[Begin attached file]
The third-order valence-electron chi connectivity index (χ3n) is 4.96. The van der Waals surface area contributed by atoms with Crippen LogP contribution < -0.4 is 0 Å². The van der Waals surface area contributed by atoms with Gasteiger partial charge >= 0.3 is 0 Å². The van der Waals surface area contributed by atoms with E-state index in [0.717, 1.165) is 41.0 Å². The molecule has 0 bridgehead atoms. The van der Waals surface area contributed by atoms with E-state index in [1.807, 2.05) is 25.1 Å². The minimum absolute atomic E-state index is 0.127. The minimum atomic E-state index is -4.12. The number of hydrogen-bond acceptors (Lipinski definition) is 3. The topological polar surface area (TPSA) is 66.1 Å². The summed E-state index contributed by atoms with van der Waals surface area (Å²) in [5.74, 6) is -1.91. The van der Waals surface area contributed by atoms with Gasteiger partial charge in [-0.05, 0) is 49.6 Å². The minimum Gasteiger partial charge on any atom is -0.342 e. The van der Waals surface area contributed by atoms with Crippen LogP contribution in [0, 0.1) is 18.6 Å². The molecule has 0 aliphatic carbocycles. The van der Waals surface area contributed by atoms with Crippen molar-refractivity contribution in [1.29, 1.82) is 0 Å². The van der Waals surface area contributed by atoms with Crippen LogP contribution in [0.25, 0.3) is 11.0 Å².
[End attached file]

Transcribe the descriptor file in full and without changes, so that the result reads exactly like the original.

The third-order valence-electron chi connectivity index (χ3n) is 4.96. The van der Waals surface area contributed by atoms with Crippen LogP contribution < -0.4 is 0 Å². The van der Waals surface area contributed by atoms with Gasteiger partial charge >= 0.3 is 0 Å². The van der Waals surface area contributed by atoms with E-state index in [0.717, 1.165) is 41.0 Å². The molecule has 0 bridgehead atoms. The van der Waals surface area contributed by atoms with E-state index in [1.807, 2.05) is 25.1 Å². The minimum absolute atomic E-state index is 0.127. The minimum atomic E-state index is -4.12. The number of hydrogen-bond acceptors (Lipinski definition) is 3. The topological polar surface area (TPSA) is 66.1 Å². The summed E-state index contributed by atoms with van der Waals surface area (Å²) in [5.74, 6) is -1.91. The van der Waals surface area contributed by atoms with Gasteiger partial charge in [-0.05, 0) is 49.6 Å². The minimum Gasteiger partial charge on any atom is -0.342 e. The van der Waals surface area contributed by atoms with Crippen LogP contribution in [0, 0.1) is 18.6 Å². The molecule has 0 aliphatic carbocycles. The van der Waals surface area contributed by atoms with Crippen molar-refractivity contribution in [1.29, 1.82) is 0 Å². The van der Waals surface area contributed by atoms with Crippen LogP contribution in [0.25, 0.3) is 11.0 Å².